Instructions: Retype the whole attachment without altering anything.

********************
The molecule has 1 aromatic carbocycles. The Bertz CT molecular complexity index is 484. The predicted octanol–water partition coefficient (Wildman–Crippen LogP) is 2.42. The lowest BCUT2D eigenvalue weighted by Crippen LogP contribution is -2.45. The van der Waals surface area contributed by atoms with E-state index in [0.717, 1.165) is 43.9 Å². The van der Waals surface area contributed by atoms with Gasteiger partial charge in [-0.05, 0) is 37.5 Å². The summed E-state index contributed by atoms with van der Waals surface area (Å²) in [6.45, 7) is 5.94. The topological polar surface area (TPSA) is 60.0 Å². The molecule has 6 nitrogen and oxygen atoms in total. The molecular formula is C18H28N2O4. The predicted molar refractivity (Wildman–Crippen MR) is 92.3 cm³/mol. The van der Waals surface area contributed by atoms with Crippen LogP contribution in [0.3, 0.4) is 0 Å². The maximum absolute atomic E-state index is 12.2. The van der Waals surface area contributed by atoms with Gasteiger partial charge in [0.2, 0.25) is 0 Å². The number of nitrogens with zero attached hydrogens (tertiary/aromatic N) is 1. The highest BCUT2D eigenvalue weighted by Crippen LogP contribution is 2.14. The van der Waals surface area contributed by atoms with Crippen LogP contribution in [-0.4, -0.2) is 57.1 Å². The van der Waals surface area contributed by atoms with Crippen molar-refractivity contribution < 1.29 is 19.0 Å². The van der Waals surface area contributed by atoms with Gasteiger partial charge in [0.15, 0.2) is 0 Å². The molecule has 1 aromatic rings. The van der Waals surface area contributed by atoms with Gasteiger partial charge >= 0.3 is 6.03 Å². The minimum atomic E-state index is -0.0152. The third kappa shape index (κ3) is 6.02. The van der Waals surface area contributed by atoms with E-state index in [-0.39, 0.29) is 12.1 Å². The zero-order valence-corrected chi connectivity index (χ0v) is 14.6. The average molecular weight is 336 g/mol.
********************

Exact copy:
The molecule has 1 aromatic carbocycles. The Bertz CT molecular complexity index is 484. The predicted octanol–water partition coefficient (Wildman–Crippen LogP) is 2.42. The lowest BCUT2D eigenvalue weighted by Crippen LogP contribution is -2.45. The van der Waals surface area contributed by atoms with E-state index in [0.717, 1.165) is 43.9 Å². The van der Waals surface area contributed by atoms with Gasteiger partial charge in [-0.05, 0) is 37.5 Å². The summed E-state index contributed by atoms with van der Waals surface area (Å²) in [6.45, 7) is 5.94. The topological polar surface area (TPSA) is 60.0 Å². The molecule has 6 nitrogen and oxygen atoms in total. The molecular formula is C18H28N2O4. The predicted molar refractivity (Wildman–Crippen MR) is 92.3 cm³/mol. The van der Waals surface area contributed by atoms with Crippen LogP contribution in [0.3, 0.4) is 0 Å². The maximum absolute atomic E-state index is 12.2. The van der Waals surface area contributed by atoms with Gasteiger partial charge in [0.2, 0.25) is 0 Å². The number of nitrogens with zero attached hydrogens (tertiary/aromatic N) is 1. The highest BCUT2D eigenvalue weighted by Crippen LogP contribution is 2.14. The van der Waals surface area contributed by atoms with Crippen LogP contribution in [-0.4, -0.2) is 57.1 Å². The van der Waals surface area contributed by atoms with Crippen molar-refractivity contribution < 1.29 is 19.0 Å². The van der Waals surface area contributed by atoms with Gasteiger partial charge in [0.15, 0.2) is 0 Å². The molecule has 1 aromatic rings. The van der Waals surface area contributed by atoms with Gasteiger partial charge >= 0.3 is 6.03 Å². The minimum atomic E-state index is -0.0152. The third kappa shape index (κ3) is 6.02. The van der Waals surface area contributed by atoms with E-state index in [-0.39, 0.29) is 12.1 Å². The zero-order valence-corrected chi connectivity index (χ0v) is 14.6. The average molecular weight is 336 g/mol.